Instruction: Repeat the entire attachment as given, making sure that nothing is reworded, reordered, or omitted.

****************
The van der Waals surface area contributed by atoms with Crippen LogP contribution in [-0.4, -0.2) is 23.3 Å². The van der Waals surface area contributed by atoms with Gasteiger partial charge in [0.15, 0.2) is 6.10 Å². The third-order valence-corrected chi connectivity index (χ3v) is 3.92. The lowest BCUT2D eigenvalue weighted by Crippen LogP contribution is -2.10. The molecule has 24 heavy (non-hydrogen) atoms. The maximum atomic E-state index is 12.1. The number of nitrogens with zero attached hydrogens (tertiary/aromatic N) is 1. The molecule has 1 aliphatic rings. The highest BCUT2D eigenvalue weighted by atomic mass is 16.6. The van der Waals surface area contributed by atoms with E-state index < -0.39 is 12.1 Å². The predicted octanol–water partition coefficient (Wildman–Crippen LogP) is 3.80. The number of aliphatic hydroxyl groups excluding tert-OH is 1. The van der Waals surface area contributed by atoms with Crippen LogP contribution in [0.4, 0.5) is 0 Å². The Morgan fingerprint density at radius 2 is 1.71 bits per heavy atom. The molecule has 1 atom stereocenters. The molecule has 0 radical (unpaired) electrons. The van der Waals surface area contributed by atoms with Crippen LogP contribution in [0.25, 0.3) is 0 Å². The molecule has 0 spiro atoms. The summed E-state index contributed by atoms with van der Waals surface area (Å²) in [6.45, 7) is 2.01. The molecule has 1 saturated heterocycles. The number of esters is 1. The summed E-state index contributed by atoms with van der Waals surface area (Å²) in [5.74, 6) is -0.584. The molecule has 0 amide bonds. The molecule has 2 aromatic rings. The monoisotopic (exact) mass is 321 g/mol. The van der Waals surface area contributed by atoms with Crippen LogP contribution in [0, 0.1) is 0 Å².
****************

The van der Waals surface area contributed by atoms with Crippen LogP contribution in [-0.4, -0.2) is 23.3 Å². The van der Waals surface area contributed by atoms with Gasteiger partial charge in [0.15, 0.2) is 6.10 Å². The third-order valence-corrected chi connectivity index (χ3v) is 3.92. The lowest BCUT2D eigenvalue weighted by Crippen LogP contribution is -2.10. The molecule has 24 heavy (non-hydrogen) atoms. The maximum atomic E-state index is 12.1. The number of nitrogens with zero attached hydrogens (tertiary/aromatic N) is 1. The molecule has 1 aliphatic rings. The highest BCUT2D eigenvalue weighted by atomic mass is 16.6. The van der Waals surface area contributed by atoms with E-state index < -0.39 is 12.1 Å². The predicted octanol–water partition coefficient (Wildman–Crippen LogP) is 3.80. The number of aliphatic hydroxyl groups excluding tert-OH is 1. The van der Waals surface area contributed by atoms with Crippen LogP contribution in [0.4, 0.5) is 0 Å². The Morgan fingerprint density at radius 2 is 1.71 bits per heavy atom. The molecule has 1 atom stereocenters. The molecule has 0 radical (unpaired) electrons. The van der Waals surface area contributed by atoms with Crippen LogP contribution in [0.25, 0.3) is 0 Å². The molecule has 0 spiro atoms. The summed E-state index contributed by atoms with van der Waals surface area (Å²) in [6.45, 7) is 2.01. The molecule has 1 saturated heterocycles. The number of esters is 1. The summed E-state index contributed by atoms with van der Waals surface area (Å²) in [5.74, 6) is -0.584. The molecule has 0 amide bonds. The molecule has 2 aromatic rings. The monoisotopic (exact) mass is 321 g/mol. The van der Waals surface area contributed by atoms with Crippen LogP contribution in [0, 0.1) is 0 Å².